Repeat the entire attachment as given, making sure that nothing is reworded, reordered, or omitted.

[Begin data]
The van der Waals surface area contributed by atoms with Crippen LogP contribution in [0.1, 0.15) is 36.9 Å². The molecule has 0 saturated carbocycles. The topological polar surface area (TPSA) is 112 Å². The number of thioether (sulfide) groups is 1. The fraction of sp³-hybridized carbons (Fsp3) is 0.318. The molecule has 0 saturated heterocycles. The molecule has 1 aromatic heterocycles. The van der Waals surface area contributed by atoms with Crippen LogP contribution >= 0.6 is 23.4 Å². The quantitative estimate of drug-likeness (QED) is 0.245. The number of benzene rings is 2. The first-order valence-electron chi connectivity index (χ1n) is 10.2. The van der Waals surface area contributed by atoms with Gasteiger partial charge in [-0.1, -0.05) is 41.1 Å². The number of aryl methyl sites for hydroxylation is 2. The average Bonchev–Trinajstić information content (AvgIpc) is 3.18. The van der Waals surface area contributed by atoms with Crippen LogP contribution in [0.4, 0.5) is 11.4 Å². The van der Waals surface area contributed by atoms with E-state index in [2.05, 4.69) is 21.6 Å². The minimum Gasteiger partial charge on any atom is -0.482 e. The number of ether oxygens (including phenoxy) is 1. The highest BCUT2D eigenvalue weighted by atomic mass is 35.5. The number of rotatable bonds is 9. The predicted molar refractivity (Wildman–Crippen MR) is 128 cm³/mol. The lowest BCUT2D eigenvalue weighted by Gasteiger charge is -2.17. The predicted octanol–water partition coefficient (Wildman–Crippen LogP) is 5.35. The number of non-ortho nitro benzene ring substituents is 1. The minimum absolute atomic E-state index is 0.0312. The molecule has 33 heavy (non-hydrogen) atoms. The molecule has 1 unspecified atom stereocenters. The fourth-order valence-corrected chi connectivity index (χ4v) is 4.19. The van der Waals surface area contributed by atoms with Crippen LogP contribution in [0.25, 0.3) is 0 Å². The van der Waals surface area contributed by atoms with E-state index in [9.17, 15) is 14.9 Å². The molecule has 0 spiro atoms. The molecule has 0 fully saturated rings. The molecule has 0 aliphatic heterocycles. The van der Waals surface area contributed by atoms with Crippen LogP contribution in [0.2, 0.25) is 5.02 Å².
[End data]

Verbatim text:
The van der Waals surface area contributed by atoms with Crippen LogP contribution in [0.1, 0.15) is 36.9 Å². The molecule has 0 saturated carbocycles. The topological polar surface area (TPSA) is 112 Å². The number of thioether (sulfide) groups is 1. The fraction of sp³-hybridized carbons (Fsp3) is 0.318. The molecule has 0 saturated heterocycles. The molecule has 1 aromatic heterocycles. The van der Waals surface area contributed by atoms with Crippen LogP contribution >= 0.6 is 23.4 Å². The quantitative estimate of drug-likeness (QED) is 0.245. The number of benzene rings is 2. The first-order valence-electron chi connectivity index (χ1n) is 10.2. The van der Waals surface area contributed by atoms with Gasteiger partial charge in [-0.1, -0.05) is 41.1 Å². The number of aryl methyl sites for hydroxylation is 2. The average Bonchev–Trinajstić information content (AvgIpc) is 3.18. The van der Waals surface area contributed by atoms with Crippen LogP contribution in [0.4, 0.5) is 11.4 Å². The van der Waals surface area contributed by atoms with E-state index in [2.05, 4.69) is 21.6 Å². The minimum Gasteiger partial charge on any atom is -0.482 e. The number of ether oxygens (including phenoxy) is 1. The highest BCUT2D eigenvalue weighted by atomic mass is 35.5. The number of rotatable bonds is 9. The predicted molar refractivity (Wildman–Crippen MR) is 128 cm³/mol. The lowest BCUT2D eigenvalue weighted by Gasteiger charge is -2.17. The predicted octanol–water partition coefficient (Wildman–Crippen LogP) is 5.35. The number of non-ortho nitro benzene ring substituents is 1. The minimum absolute atomic E-state index is 0.0312. The molecule has 33 heavy (non-hydrogen) atoms. The molecule has 1 unspecified atom stereocenters. The fourth-order valence-corrected chi connectivity index (χ4v) is 4.19. The van der Waals surface area contributed by atoms with Crippen LogP contribution in [0.25, 0.3) is 0 Å². The van der Waals surface area contributed by atoms with E-state index in [9.17, 15) is 14.9 Å². The molecule has 0 spiro atoms. The molecule has 0 fully saturated rings. The molecule has 0 aliphatic heterocycles. The van der Waals surface area contributed by atoms with Crippen LogP contribution in [0.2, 0.25) is 5.02 Å².